Simple upgrades, quality materials net biggest return
Thinking about installing a garden tub in the bathroom? Forget about it.
Contemplating turning the garage into additional living space? Don’t bother.
When renovating a home, or building a new one, local contractors and real estate agents would agree: make simple upgrades with high-quality materials.
“What most of our customers are looking for is a low-maintenance home,” Brandon J. Cavellier, of Extreme Builders Inc., said. “People want to enjoy their home, not spend all of their time taking care of it.”
Mr. Cavellier said that in his experience at Extreme Builders, interest in new home building has increased in the last two years. He said that the Watertown-based firm takes on more than two dozen projects a year, many of which are new home builds or major renovation projects.
“[Interest in new building] I think has increased because people in this area that have lived in the same home for years have built up equity in their home,” he said. “Instead of taking that equity and putting it back into their old homes, they’re putting it into new homes where they have nothing to worry about, everything is new and done the way they want.”
Having quality products in a home, especially a newly built home, is important to Mr. Cavellier’s customers. He noted that he has seen increasing interest in customers looking for upgraded windows and siding and looking at superior options for flooring.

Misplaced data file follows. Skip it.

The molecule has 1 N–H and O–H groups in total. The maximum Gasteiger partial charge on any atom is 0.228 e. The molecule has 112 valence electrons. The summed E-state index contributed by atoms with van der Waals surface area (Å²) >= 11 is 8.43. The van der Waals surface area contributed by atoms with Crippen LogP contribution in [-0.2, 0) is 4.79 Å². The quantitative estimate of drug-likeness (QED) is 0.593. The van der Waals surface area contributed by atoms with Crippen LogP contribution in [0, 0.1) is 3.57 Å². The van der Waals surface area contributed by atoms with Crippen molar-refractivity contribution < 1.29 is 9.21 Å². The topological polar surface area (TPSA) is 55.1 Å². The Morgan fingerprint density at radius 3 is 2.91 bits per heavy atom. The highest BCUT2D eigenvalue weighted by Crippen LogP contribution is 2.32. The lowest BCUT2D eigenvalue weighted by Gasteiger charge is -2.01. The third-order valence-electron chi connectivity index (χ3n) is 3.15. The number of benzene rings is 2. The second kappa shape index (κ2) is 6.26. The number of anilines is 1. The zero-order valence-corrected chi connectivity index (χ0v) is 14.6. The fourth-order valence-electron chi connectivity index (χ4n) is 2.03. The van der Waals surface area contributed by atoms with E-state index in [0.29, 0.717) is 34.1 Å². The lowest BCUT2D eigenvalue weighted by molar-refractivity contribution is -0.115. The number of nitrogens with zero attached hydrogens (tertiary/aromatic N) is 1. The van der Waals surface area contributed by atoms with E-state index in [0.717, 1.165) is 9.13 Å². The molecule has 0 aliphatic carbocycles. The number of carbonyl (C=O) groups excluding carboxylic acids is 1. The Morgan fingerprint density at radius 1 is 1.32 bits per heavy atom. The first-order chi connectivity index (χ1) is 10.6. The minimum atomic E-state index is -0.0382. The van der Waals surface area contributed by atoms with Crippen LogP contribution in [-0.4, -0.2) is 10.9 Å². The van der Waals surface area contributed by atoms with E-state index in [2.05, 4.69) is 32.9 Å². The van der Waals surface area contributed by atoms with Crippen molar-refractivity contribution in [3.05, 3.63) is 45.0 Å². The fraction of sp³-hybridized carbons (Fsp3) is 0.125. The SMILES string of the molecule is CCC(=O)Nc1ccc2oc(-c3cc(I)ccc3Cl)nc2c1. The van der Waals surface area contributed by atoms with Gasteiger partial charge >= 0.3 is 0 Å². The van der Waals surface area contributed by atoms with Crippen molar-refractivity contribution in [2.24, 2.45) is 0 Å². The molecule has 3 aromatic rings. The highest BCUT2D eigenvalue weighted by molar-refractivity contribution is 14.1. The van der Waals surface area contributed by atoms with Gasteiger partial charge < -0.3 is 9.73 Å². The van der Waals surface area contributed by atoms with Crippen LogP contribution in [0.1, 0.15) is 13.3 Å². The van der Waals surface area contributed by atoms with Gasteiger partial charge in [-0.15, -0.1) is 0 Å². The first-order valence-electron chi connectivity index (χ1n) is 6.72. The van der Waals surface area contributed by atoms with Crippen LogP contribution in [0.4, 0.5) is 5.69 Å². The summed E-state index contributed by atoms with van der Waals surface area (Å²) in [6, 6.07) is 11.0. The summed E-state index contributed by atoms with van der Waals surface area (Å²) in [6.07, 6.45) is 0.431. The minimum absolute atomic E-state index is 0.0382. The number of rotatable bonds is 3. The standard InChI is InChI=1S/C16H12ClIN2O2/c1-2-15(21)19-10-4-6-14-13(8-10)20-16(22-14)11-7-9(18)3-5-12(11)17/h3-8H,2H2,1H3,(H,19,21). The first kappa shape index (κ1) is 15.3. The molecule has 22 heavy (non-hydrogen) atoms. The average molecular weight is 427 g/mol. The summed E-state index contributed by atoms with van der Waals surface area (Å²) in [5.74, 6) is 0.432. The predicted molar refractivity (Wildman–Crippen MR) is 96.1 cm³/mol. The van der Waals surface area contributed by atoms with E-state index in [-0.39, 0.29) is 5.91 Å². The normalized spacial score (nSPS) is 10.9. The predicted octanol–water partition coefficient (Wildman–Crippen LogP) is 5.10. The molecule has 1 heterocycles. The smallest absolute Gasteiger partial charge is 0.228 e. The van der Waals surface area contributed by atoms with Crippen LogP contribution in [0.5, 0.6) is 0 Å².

“We are still doing a lot of stainless steel appliances and granite countertops,” he said. “A good amount of people are going with higher-end laminate flooring too, in addition to traditional hardwood flooring. We are probably doing about 50 percent laminate and 50 percent hardwood now.”
Appointments such as granite countertops and hardwood flooring are driving sales at north country building centers as well. At Triple A Building Centers in Canton, Potsdam and Massena, Marketing Director John D. Schneider said that trends in purchasing follow what customers see on television.
“The current trends that people are seeing, like granite countertops, even concrete countertops and tile, are in demand,” Mr. Schneider said. “There seems to be more interest in lighting, more decor. Of course, our kitchen and bath sales have been moderate to strong.”
Mr. Schneider said that, as of late, there has been a renewed demand from customers looking for products to renovate the homes they have lived in for several years. The materials that Triple A offers for home remodels are selling swiftly.
“We are starting to see business pick up and we are pinning that on the fact that it’s pent up demand,” Mr. Schneider said, referring to the downturn in the economy and housing market when homeowners might not have had extra cash to spend on home renovations.
Mr. Schneider said that lumber sales are always strong in his stores. Kitchen and bath renovations remain popular, because they are where people “add more value, there is more bang for your buck,” he said.
Although, is that true? Does having a well-maintained kitchen and bath help with resale value?
If you ask Realtor Roger L. Abbey, owner and principal broker of Good Morning Realty in Lowville, the answer is “yes.” However, kitchen and baths are not the only answers to getting money in a resale.
Kyle R. Hayes is associate magazine editor for NNY Business. Contact him at firstname.lastname@example.org or 661-2381.